Tax Credits Bill

– in a Public Bill Committee at on 22 January 2002.

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[Mr. Jimmy Hood in the Chair]

Photo of Peter Luff Peter Luff Opposition Whip (Commons) 10:30, 22 January 2002

On a point of order, Mr. Hood. Last week we had a useful debate on the regulation-making powers in clause 10. I suggested that although the Bill contains some 19 regulatory powers it would be helpful for the good conduct of the Committee if we tried to avoid having too many debates about them, and your co-Chairman, Mr. Beard, agreed. Then, over the weekend, I saw a report in The Sunday Telegraph stating that the Government have used regulation-making powers to a record-breaking degree—4,155 times last year, which is an increase of one third on the previous record in 1997. The article says:

''Although MPs can vote against statutory instruments, in practice this never happens . . . MPs are now largely irrelevant to the way our laws are made.''

So far we have debated some nine regulation-making powers, three of which went through on the nod because of the guillotine, and there are about seven coming up in relation to our proceedings today and possibly on Thursday. The exact number depends on how one defines a regulation-making power; some are very narrow and some are very broad. Clause 23 certainly contains regulation-making powers.

In view of the revelation that the Government are using regulation-making powers on such a massive scale, Mr. Hood, what is your view on clause stand part debates in that respect? The Bill contains an enormous range of such powers, so will you allow us to test the Minister on the rationale behind each one?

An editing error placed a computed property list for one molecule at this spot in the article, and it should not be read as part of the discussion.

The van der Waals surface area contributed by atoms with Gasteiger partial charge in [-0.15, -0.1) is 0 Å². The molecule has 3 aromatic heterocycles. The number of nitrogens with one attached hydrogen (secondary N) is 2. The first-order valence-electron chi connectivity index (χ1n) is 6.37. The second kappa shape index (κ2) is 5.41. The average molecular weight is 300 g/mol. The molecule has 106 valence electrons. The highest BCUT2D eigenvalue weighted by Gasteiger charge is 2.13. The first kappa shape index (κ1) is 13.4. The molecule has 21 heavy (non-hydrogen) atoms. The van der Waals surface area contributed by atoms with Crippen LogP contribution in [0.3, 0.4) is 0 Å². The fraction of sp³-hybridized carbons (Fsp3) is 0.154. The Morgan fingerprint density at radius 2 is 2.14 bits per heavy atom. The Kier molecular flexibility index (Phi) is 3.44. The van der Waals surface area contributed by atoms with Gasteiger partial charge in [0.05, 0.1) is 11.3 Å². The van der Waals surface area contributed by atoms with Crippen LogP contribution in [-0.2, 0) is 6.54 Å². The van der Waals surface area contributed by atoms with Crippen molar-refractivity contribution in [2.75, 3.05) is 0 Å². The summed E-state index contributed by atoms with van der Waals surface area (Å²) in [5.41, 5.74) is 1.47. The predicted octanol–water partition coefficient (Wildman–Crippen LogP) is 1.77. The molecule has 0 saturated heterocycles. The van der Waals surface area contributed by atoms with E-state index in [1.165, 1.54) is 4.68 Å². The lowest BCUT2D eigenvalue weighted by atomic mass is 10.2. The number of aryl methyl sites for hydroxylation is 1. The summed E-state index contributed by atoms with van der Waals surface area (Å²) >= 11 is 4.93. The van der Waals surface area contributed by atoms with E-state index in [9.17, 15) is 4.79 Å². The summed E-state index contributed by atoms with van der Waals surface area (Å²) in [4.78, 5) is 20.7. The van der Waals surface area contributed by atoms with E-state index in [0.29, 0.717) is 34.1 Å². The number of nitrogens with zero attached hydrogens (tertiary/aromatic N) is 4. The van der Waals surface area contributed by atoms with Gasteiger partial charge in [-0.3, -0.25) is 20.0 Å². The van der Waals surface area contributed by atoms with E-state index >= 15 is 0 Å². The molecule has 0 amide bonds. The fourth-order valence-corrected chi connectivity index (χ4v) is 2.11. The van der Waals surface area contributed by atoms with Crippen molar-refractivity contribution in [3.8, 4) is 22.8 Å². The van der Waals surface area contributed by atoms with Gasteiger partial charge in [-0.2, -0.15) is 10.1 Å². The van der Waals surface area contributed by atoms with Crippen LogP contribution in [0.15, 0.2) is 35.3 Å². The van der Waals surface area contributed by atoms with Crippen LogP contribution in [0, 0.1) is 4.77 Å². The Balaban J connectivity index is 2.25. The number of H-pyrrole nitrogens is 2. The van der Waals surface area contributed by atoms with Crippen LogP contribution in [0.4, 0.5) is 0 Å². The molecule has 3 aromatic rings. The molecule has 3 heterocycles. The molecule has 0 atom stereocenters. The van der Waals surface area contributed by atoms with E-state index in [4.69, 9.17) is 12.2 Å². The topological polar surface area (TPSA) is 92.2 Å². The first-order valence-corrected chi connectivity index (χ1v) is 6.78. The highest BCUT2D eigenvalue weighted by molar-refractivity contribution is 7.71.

Photo of Dawn Primarolo Dawn Primarolo Paymaster General (HM Treasury)

Further to that point of order, Mr. Hood. The hon. Gentleman's question was addressed to you, and you decide on how best to handle our debates. However, I may be able to help the Committee. I have not seen the article that he mentioned, but our first concern is to ensure that draft amendments are available. We will discuss regulatory powers in the context of clauses 23 and 24—

Photo of Jimmy Hood Jimmy Hood Chair, European Scrutiny Committee, Chair, European Scrutiny Committee

Order. The Minister is responding to a matter for debate that was raised by the hon. Gentleman in his point of order. Revelations in the press, regardless of whether they are factual, are not a matter for the Chair, and the hon. Gentleman should address his remarks to the Minister. In relation to clause stand part debates, I will consider them on their merits, as I always do.